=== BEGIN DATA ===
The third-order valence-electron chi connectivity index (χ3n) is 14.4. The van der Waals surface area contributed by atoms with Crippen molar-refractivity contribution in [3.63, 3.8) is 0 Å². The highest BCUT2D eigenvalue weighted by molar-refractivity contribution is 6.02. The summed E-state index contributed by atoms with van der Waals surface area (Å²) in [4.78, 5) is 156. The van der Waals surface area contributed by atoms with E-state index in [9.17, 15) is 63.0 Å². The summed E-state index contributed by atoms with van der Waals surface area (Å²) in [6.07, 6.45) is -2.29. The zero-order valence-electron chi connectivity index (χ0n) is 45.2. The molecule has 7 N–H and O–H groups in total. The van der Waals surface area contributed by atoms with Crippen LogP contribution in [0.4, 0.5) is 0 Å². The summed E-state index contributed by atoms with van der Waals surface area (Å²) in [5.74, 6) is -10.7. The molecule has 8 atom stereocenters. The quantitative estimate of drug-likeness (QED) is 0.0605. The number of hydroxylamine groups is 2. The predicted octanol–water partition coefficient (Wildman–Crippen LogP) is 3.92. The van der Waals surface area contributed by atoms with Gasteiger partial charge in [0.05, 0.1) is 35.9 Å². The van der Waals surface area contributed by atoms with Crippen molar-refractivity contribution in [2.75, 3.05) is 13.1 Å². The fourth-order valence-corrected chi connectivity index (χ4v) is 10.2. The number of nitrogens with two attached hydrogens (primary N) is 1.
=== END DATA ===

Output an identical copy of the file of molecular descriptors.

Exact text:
The third-order valence-electron chi connectivity index (χ3n) is 14.4. The van der Waals surface area contributed by atoms with Crippen molar-refractivity contribution in [3.63, 3.8) is 0 Å². The highest BCUT2D eigenvalue weighted by molar-refractivity contribution is 6.02. The summed E-state index contributed by atoms with van der Waals surface area (Å²) in [4.78, 5) is 156. The van der Waals surface area contributed by atoms with E-state index in [9.17, 15) is 63.0 Å². The summed E-state index contributed by atoms with van der Waals surface area (Å²) in [6.07, 6.45) is -2.29. The zero-order valence-electron chi connectivity index (χ0n) is 45.2. The molecule has 7 N–H and O–H groups in total. The van der Waals surface area contributed by atoms with Crippen LogP contribution in [0.4, 0.5) is 0 Å². The summed E-state index contributed by atoms with van der Waals surface area (Å²) in [5.74, 6) is -10.7. The molecule has 8 atom stereocenters. The quantitative estimate of drug-likeness (QED) is 0.0605. The number of hydroxylamine groups is 2. The predicted octanol–water partition coefficient (Wildman–Crippen LogP) is 3.92. The van der Waals surface area contributed by atoms with Gasteiger partial charge in [0.05, 0.1) is 35.9 Å². The van der Waals surface area contributed by atoms with Crippen molar-refractivity contribution in [2.75, 3.05) is 13.1 Å². The fourth-order valence-corrected chi connectivity index (χ4v) is 10.2. The number of nitrogens with two attached hydrogens (primary N) is 1.